Steven Spielberg says he regrets the impact ‘Jaws’ has had on shark populations


Months after “Jaws” debuted in June 1975, the thriller became the highest-grossing film ever. Critics still rank director Steven Spielberg’s blockbuster as one of the most influential films in cinematic history.

Spielberg, however, says he’s still worried about another “Jaws” legacy. In an interview with BBC Radio released on Sunday, Spielberg said he feels responsible for decimating shark populations in the decades since the film’s release.

“I’m still afraid … that the sharks are somehow angry at me about the feeding frenzy of the mad swordfishers that occurred after 1975,” said Spielberg, 76.

“I really, really regret it,” she added.

According to a study published in Nature, the global population of sharks and rays decreased by more than 71% between 1970 and 2018. A 2013 study estimated that 100 million sharks they are killed every year. Last year, the International Union for Conservation of Nature said 37% of sharks and rays are threatened with extinction.

Some say “Jaws” influenced that downward trend. Chris Lowe, director of the shark laboratory at California State University in Long Beach, said the film it has caused people to regard sharks as harmful towards humans.

“’Jaws’ was kind of a turning point,” Lowe said. “It got people thinking very negatively about sharks, which made it much easier to overfish them.”

Over the years, researchers have documented some of the negative portrayals of sharks in movies like “Jaws.” A 2021 study concluded that 96% of shark movies portrayed the animals as menacing. Last year, the Florida Museum of Natural History reported that sharks killed 11 people worldwide.

Gavin Naylor, who heads the Florida Program for Shark Research, said Spielberg may be too critical of himself. While Naylor notes that “Jaws” created interest in sharks, he believes people would have caught and sold them regardless.

“I don’t think he should feel bad about getting everyone to start fishing for them commercially,” Naylor said. “There was a backlash to the film from some people who just wanted to catch some sharks. But that was way before ‘Jaws’”.

Spielberg had directed other projects before Jaws, but the film was his first blockbuster. At 27, Spielberg adapted Peter Benchley’s best-selling novel. The film follows the residents of a New England beach town on the hunt for a great white shark that is killing beachgoers. ‘Jaws’ raised $100 million in 59 days and later overtook ‘The Godfather’ as the top-grossing film worldwide, a record it held until the release of ‘Star Wars’ two years later.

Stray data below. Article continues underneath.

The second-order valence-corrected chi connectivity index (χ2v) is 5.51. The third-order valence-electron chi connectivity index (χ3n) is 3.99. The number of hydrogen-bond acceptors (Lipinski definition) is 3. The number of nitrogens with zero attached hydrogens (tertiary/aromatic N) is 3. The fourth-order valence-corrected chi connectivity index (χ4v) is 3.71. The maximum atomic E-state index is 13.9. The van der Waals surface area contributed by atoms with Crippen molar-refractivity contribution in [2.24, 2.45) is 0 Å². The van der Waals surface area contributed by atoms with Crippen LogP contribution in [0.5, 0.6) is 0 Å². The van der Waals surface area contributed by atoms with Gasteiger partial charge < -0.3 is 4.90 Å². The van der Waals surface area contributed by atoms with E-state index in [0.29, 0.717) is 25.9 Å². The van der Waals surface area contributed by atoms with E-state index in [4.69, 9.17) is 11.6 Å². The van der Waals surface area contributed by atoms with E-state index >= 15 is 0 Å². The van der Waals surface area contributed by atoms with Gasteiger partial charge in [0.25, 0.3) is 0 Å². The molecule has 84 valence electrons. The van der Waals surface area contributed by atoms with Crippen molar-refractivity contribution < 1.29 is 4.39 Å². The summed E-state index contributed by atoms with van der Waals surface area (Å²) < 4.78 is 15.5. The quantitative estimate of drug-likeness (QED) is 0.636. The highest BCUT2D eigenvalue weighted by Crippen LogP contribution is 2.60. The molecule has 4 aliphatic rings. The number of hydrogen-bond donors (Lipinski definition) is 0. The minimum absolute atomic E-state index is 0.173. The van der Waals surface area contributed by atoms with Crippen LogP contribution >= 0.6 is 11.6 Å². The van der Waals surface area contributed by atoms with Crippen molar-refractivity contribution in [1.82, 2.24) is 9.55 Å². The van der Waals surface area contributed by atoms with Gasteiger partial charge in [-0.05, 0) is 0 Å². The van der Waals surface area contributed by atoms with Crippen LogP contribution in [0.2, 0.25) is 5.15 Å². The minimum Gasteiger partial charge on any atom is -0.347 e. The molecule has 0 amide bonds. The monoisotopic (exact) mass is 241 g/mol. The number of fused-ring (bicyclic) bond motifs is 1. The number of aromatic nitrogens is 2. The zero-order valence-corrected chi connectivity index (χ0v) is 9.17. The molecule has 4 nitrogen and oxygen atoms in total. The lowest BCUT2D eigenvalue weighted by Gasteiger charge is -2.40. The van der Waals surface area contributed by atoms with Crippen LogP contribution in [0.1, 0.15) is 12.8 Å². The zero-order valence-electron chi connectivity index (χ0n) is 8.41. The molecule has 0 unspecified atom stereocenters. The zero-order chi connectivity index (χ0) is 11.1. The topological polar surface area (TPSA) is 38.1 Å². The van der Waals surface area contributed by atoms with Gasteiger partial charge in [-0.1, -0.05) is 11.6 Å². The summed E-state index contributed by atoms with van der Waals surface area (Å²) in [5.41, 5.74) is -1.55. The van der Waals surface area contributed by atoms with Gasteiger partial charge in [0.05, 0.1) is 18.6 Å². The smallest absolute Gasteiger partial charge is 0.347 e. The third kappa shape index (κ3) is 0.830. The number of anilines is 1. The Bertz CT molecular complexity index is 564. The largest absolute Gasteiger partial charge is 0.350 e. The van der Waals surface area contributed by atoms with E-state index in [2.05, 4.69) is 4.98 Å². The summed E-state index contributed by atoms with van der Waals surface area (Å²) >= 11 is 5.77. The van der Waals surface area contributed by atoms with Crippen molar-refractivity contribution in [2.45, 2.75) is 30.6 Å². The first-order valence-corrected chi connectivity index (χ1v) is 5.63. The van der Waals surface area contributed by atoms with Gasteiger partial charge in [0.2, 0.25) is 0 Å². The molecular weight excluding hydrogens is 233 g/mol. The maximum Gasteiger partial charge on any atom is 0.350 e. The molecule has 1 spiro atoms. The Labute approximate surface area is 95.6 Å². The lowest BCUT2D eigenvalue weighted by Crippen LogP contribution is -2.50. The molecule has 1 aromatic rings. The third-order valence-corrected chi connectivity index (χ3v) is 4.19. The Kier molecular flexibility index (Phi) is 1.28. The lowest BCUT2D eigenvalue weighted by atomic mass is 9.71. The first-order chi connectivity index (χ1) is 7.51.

Spielberg has since produced dozens of popular films, including ET the Extra-Terrestrial, Jurassic Park, and Schindler’s List. However, he said the legacy of “Jaws” bothered him.

“I am truly sorry and to this day the decimation of the shark population,” Spielberg told the BBC, “because of the book and the film.” (Benchley, who wrote the novel “Jaws,” said in 2000 that he also feels somewhat responsible for the suffering of great white sharks.)

Lowe said he believes “Jaws” caused the prevalence of shark fishing tournaments. When other species became endangered in the 1980s, Lowe said, people overfished sharks with little pushback from the public.

“It made it easier for people to say, ‘You know what? These things are a threat,’” Lowe said. “The word ‘shark’ had that connotation and people were less obligated to protect them.”

Naylor agrees that “Jaws” broadened the popularity of sharks, including the demand for shark fin soup in the 1990s. But he said “Jaws” became a scapegoat for a problem that people have created.

“People have been fishing for sharks for a long time,” Naylor said. “And they’ve been scared of sharks for a long time.”

But Lowe said stereotypes about sharks are diminishing. Over the past decade, he said, most of his students have pursued shark research to protect them.

“I don’t think it has the same impact it has on my generation,” Lowe said of “Jaws.” “They start to see it as, ‘Okay, well, it was more about entertainment, and less about really informing us about what sharks really are.'”

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